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Knowledge Base > Products > Shared Issues > Explanation of the Image for DOS/Linux/Windows "Partition List" (/L) Command Line Option

Explanation of the Image for DOS/Linux/Windows "Partition List" (/L) Command Line Option

Introduction

Image for DOS, Image for Linux, and Image for Windows each support a command line option to view the partitions on a selected hard drive or in a specified backup image. The applicable command line parameter is /L with Image for DOS and Image for Windows, and --L (or -L) with Image for Linux.  The use of this parameter is explained below.

Usage Notes

  • As with all Image for DOS/Linux/Windows command line parameters, none of the parameters and modifiers shown below are case sensitive.  (Under Linux, however, the paths and file names are case sensitive.)

  • Administrator privileges are required when using the /L parameter with Image for Windows.  This does not mean that the actual Administrator account must be used; only that the applicable user must be a member of the Administrators group.
Description

Image for DOS:
IMAGE /L [/F:"[a@0xb|c]:\path\image.tbi"|/D:n] [/OPT[:A|:F|:S|:U]] [/FS] [/ALL] [> [c:]\path\filename.txt]

Image for Linux:
imagel --L [--F:"[a@0xb]/path/image.tbi"|--D:n] [--OPT[:G|:L]] [--FS] [--ALL] > "/path/filename.txt"

Image for Windows:
[CMD /C] IMAGEW /L [/F:"[a@0xb|c]:\path\image.tbi"|/D:n] [/OPT] [/FS] [/ALL] > "[c:]\path\filename.txt"

  • CMD /C is required when running IMAGEW.EXE with the /L parameter from a shortcut, rather than from a command line or batch file. Note: The shortcut doesn't require CMD /C if you use the /stdout option instead of standard redirection.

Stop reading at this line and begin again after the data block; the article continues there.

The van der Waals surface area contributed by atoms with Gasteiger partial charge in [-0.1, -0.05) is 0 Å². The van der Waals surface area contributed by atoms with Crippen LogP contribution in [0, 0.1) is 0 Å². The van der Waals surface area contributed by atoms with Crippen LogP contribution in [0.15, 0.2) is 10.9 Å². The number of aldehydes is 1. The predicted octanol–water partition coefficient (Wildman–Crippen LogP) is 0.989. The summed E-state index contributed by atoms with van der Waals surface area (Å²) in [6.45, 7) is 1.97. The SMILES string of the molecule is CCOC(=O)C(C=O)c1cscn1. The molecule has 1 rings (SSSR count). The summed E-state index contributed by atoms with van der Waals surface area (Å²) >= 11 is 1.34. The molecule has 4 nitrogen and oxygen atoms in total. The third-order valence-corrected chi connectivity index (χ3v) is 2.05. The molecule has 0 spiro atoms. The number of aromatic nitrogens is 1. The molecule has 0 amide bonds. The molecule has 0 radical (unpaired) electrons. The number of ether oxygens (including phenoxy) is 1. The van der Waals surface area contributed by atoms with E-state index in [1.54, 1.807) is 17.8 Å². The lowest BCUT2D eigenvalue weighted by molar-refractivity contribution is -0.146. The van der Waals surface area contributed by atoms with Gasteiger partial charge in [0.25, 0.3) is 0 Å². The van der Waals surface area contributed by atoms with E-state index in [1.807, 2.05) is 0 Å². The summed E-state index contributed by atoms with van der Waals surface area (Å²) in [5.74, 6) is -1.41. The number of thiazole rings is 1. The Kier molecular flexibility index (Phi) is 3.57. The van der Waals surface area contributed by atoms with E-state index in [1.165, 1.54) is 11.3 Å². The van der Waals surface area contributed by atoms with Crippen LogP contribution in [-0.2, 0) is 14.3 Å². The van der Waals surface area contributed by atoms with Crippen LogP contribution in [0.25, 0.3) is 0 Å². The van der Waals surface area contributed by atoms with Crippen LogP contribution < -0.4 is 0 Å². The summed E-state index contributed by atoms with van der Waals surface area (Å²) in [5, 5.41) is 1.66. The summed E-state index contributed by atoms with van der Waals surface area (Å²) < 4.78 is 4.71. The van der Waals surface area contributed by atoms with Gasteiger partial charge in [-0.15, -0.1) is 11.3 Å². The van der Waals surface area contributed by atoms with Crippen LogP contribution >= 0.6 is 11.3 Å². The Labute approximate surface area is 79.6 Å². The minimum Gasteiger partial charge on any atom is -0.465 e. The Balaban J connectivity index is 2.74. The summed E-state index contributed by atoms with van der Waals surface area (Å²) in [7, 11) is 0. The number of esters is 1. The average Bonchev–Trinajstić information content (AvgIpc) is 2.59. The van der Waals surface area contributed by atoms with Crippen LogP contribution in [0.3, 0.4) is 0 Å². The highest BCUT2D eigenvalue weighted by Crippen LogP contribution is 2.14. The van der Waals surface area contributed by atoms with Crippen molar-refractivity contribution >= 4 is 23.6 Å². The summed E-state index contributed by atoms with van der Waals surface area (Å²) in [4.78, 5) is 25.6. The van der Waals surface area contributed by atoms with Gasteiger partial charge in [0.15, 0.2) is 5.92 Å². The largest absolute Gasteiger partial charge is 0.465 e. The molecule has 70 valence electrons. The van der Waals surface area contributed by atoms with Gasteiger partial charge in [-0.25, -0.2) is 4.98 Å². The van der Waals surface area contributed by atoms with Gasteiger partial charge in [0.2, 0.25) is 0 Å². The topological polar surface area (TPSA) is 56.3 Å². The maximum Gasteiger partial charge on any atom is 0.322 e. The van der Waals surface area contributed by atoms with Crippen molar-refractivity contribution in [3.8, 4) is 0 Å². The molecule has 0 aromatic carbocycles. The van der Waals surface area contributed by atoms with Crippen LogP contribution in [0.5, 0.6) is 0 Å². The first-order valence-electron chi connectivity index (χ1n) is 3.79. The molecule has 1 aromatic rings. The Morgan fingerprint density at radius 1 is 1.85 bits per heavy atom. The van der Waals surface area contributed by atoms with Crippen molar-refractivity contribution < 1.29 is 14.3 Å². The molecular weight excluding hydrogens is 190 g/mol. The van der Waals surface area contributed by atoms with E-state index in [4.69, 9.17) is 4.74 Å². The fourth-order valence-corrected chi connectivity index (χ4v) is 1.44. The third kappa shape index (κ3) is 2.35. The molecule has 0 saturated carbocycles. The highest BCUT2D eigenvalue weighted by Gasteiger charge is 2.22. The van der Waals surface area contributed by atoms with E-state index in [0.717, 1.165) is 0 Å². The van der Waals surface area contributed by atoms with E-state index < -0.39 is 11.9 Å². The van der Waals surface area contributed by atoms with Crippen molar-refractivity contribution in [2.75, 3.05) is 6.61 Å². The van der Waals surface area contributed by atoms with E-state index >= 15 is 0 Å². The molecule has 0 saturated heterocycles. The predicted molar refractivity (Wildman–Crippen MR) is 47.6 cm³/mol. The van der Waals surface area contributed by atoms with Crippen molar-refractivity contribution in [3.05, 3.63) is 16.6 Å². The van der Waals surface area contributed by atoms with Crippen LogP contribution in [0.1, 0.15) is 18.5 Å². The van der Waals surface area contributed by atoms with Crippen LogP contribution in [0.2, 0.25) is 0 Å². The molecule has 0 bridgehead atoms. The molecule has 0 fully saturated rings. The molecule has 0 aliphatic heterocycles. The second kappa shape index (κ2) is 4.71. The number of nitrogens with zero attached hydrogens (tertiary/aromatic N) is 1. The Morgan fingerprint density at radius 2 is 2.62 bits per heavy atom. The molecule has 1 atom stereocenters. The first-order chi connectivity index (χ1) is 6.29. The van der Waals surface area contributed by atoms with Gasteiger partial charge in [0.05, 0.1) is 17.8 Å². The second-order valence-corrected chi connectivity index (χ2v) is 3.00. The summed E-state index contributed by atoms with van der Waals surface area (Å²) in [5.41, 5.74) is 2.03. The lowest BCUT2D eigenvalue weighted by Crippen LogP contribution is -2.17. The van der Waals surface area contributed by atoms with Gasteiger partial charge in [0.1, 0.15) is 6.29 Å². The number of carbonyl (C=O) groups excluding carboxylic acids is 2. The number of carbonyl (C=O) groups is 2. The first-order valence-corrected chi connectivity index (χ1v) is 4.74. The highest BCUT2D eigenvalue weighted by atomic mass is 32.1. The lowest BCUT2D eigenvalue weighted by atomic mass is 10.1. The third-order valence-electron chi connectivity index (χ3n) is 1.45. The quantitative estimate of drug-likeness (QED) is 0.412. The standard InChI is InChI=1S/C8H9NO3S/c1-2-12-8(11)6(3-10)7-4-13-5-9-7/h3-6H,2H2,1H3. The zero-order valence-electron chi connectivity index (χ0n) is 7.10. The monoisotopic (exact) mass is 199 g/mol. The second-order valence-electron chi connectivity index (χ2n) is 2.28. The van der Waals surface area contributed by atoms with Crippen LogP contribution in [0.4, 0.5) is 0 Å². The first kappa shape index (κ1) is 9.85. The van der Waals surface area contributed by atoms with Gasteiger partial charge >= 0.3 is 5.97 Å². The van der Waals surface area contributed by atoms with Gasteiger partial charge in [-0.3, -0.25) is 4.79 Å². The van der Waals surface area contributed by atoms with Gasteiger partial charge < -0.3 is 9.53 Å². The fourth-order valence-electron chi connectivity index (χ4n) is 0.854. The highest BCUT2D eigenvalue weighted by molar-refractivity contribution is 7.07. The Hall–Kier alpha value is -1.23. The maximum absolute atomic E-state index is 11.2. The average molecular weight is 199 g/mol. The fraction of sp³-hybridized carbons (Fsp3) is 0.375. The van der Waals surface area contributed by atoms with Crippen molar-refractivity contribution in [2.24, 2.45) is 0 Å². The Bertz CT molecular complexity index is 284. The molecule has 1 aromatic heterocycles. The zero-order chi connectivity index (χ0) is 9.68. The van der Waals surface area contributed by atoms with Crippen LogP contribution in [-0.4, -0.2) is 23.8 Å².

• The "a" in a@0xb signifies a hard drive number (0 through 9).  The "0xb" represents a partition ID in hexadecimal notation. Thus, paths and file names may be specified using hard drive/partition notation (e.g. 0@0x01 for partition 01 on hard drive number 0).

  • Alternatively (as denoted by the "c" in "a@0xb|c"), Image for Windows and Image for DOS allow you to specify drive letters. This requires that the applicable drive letter has been assigned.

  • With some Linux shells, quotation marks must be preceded with a backslash (e.g. \"/path/filename.txt\" rather than "/path/filename.txt").

  • /L (-L or --L for IFL) instructs the program to generate a partition listing.

  • /F (--F for IFL) can be used to list the partition information within the specified image file.

    • An image file path/name must be supplied.

      • To point to an image file in a specific folder, supply a path and file name (e.g. /F:c:\path\image.tbi).
      • To point to an image file in the current directory, supply just the file name (e.g. /F:image.tbi).